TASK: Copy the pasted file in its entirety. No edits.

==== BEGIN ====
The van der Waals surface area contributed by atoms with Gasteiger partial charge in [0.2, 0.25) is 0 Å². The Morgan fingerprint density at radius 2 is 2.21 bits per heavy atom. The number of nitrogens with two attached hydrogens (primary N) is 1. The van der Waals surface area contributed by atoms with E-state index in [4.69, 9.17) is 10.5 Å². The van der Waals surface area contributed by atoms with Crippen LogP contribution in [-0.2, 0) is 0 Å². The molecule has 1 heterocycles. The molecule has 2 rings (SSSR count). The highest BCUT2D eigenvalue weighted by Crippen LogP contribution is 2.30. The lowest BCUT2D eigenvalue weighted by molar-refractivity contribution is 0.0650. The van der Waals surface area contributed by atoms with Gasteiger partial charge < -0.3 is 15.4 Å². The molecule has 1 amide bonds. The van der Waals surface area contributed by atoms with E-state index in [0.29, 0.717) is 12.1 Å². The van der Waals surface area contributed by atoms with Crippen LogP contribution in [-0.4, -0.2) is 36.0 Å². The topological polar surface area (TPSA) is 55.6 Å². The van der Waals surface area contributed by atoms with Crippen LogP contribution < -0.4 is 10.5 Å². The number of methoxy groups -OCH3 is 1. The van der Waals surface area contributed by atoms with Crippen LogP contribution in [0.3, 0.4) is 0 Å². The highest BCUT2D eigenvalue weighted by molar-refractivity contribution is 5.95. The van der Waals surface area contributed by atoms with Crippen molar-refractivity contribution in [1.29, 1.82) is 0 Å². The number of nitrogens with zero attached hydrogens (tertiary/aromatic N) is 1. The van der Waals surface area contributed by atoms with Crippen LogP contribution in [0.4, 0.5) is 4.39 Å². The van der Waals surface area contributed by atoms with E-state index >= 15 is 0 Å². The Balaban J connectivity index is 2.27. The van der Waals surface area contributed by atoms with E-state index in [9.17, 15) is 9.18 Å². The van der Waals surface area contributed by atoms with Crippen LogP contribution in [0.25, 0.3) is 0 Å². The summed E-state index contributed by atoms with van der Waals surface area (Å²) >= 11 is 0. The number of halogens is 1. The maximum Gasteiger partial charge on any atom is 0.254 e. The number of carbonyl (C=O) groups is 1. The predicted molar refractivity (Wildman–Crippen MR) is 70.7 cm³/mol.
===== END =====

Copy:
The van der Waals surface area contributed by atoms with Gasteiger partial charge in [0.2, 0.25) is 0 Å². The Morgan fingerprint density at radius 2 is 2.21 bits per heavy atom. The number of nitrogens with two attached hydrogens (primary N) is 1. The van der Waals surface area contributed by atoms with E-state index in [4.69, 9.17) is 10.5 Å². The van der Waals surface area contributed by atoms with Crippen LogP contribution in [-0.2, 0) is 0 Å². The molecule has 1 heterocycles. The molecule has 2 rings (SSSR count). The highest BCUT2D eigenvalue weighted by Crippen LogP contribution is 2.30. The lowest BCUT2D eigenvalue weighted by molar-refractivity contribution is 0.0650. The van der Waals surface area contributed by atoms with Gasteiger partial charge < -0.3 is 15.4 Å². The molecule has 1 amide bonds. The van der Waals surface area contributed by atoms with E-state index in [0.29, 0.717) is 12.1 Å². The van der Waals surface area contributed by atoms with Crippen LogP contribution in [-0.4, -0.2) is 36.0 Å². The topological polar surface area (TPSA) is 55.6 Å². The van der Waals surface area contributed by atoms with Crippen LogP contribution < -0.4 is 10.5 Å². The number of methoxy groups -OCH3 is 1. The van der Waals surface area contributed by atoms with Crippen LogP contribution in [0.3, 0.4) is 0 Å². The highest BCUT2D eigenvalue weighted by molar-refractivity contribution is 5.95. The van der Waals surface area contributed by atoms with Crippen molar-refractivity contribution in [1.29, 1.82) is 0 Å². The number of nitrogens with zero attached hydrogens (tertiary/aromatic N) is 1. The van der Waals surface area contributed by atoms with Crippen LogP contribution in [0.4, 0.5) is 4.39 Å². The van der Waals surface area contributed by atoms with E-state index >= 15 is 0 Å². The Balaban J connectivity index is 2.27. The van der Waals surface area contributed by atoms with E-state index in [9.17, 15) is 9.18 Å². The van der Waals surface area contributed by atoms with Crippen LogP contribution in [0.25, 0.3) is 0 Å². The summed E-state index contributed by atoms with van der Waals surface area (Å²) >= 11 is 0. The number of halogens is 1. The maximum Gasteiger partial charge on any atom is 0.254 e. The number of carbonyl (C=O) groups is 1. The predicted molar refractivity (Wildman–Crippen MR) is 70.7 cm³/mol.